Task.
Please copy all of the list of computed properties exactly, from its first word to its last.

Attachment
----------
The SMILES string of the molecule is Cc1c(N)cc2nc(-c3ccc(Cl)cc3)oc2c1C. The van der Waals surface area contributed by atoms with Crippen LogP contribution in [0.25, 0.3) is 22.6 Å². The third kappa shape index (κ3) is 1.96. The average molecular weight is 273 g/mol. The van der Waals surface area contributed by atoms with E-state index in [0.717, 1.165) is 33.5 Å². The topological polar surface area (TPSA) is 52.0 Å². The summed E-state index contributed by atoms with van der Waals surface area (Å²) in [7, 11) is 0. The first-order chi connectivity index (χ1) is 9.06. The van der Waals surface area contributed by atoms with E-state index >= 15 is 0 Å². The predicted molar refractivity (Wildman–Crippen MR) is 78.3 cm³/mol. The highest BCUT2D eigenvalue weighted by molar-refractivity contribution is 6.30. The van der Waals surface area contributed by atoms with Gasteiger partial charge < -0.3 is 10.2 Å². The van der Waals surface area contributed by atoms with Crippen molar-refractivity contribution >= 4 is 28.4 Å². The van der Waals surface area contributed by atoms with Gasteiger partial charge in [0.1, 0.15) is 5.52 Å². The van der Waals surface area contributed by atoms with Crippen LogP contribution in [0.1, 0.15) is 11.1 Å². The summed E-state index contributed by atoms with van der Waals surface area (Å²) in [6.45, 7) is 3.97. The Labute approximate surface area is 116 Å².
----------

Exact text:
The SMILES string of the molecule is Cc1c(N)cc2nc(-c3ccc(Cl)cc3)oc2c1C. The van der Waals surface area contributed by atoms with Crippen LogP contribution in [0.25, 0.3) is 22.6 Å². The third kappa shape index (κ3) is 1.96. The average molecular weight is 273 g/mol. The van der Waals surface area contributed by atoms with E-state index in [0.717, 1.165) is 33.5 Å². The topological polar surface area (TPSA) is 52.0 Å². The summed E-state index contributed by atoms with van der Waals surface area (Å²) in [7, 11) is 0. The first-order chi connectivity index (χ1) is 9.06. The van der Waals surface area contributed by atoms with E-state index >= 15 is 0 Å². The predicted molar refractivity (Wildman–Crippen MR) is 78.3 cm³/mol. The highest BCUT2D eigenvalue weighted by molar-refractivity contribution is 6.30. The van der Waals surface area contributed by atoms with Gasteiger partial charge < -0.3 is 10.2 Å². The van der Waals surface area contributed by atoms with Crippen molar-refractivity contribution >= 4 is 28.4 Å². The van der Waals surface area contributed by atoms with Gasteiger partial charge in [0.1, 0.15) is 5.52 Å². The van der Waals surface area contributed by atoms with Crippen LogP contribution in [0.1, 0.15) is 11.1 Å². The summed E-state index contributed by atoms with van der Waals surface area (Å²) in [6.45, 7) is 3.97. The Labute approximate surface area is 116 Å².